This one is less of an international counter-terror yarn and more of a murder mystery thriller. Like "Angels and Demons," it's a race-against-the-clock whodunnit against a supremely powerful and shadowy entity, but with the Federal Reserve in place of the Vatican, and a dash of the covert ops drama that Thor does so very well.
I suspect that my next few books will be about the Federal Reserve. Thor's crash course in the agency's history has spurred some initial Internet reading into the subject, and let me tell you: if you're alarmed by what you hear about the Fed in this novel... you should be.
As always, Armand Schultz delivers a spectacular performance of the book. Even during its most expository moments, the pacing is never lost.
I love the Harvath Series but all of the information about the Federal Reserve made the book rather cumbersome at points.
I still enjoyed it, and I look forward to the next one.
Business & Computing Strategist
Keeps you interested and moves fast but the Hidden Order is not any secret if you have ever read one newspaper. Looking forward to the next in the series.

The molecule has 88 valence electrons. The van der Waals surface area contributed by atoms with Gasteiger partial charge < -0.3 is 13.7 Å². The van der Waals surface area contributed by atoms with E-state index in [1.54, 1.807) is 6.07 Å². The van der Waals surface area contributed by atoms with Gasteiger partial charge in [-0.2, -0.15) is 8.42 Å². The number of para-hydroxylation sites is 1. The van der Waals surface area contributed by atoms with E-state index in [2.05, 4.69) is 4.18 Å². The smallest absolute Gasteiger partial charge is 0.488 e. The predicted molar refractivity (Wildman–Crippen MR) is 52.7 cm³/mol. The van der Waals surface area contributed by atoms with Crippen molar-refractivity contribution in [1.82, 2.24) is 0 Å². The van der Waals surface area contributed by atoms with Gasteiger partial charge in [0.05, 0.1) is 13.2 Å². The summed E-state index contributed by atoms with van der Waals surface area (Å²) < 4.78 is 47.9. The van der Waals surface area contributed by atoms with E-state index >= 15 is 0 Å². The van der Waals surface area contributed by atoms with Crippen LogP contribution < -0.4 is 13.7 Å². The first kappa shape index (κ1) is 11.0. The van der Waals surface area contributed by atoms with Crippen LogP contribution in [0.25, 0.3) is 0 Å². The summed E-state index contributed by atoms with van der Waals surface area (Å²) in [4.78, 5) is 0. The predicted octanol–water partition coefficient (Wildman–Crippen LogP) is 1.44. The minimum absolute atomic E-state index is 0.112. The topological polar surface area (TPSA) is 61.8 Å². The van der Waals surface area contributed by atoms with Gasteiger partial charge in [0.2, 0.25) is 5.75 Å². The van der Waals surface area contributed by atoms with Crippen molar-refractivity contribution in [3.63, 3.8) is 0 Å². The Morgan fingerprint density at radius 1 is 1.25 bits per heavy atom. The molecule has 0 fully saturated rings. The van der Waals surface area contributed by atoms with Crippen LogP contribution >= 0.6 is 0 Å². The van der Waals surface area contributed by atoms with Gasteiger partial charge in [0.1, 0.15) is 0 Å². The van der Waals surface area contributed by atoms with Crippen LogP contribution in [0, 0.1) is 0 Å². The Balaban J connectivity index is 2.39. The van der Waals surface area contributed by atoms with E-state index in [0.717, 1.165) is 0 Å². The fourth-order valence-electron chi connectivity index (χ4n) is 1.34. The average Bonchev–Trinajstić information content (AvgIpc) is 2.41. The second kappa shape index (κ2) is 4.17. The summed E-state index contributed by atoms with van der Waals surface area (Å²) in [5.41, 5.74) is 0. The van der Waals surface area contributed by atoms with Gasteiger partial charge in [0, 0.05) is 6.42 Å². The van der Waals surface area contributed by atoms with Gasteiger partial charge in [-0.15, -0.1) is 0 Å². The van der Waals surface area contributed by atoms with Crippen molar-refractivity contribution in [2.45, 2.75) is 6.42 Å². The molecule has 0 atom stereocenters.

Great story. It possessed many unexpected twists.
Furthermore, the ending was very refreshing.
Armand Schultz is one of my very favorite narrators. He brings the story to life for me.
Brad Thor has made a habit of writing books that keep you not only interested, but "in the thick" of things. Scot Harvath is a hero & an everyday man trying to have a life that matters.
My only criticism is that it has been too long since he wrote another one! This is an excellent series!
Armand is always fantastic.
I like Brad Thor and the Scot Harvath series. This one has all the elements of a good Harvath novel but Thor has gotten much too preachy by inserting his political views and making political statements where he can. Just tell me a story -- don't try to convert me.
The dialogs are not only cheesy and impossible to imagine in real life conversation but they are plain simple. The language is unsophisticated and redundant, and forces the characters into dialog just to prove a point.
I just couldn't get interested in the story.
This is a good book to listen to while working in the yard.
The story was a little corny but entertaining. The power of the Fed but in a James Bond sort of theme.
Mr. Schultz is an outstanding reader. He brought every character to life. I was particular impressed with the contrast he was able to deliver. From "sexy woman" to "tough guy" to "nerd" all his voices were clearly distinguishable.
For listeners who are entertained by conspiracy stories based on powerful organizations, this is a book for you. Entertaining and well read and occasionally thought provoking.
The story might actually be good, but the irritating nasal twang and repetitive speech patterns of the narrator only left me thinking how much better it would be in the hands of someone like George Guidall.
George Guidall !!!
All of them, because of the narration.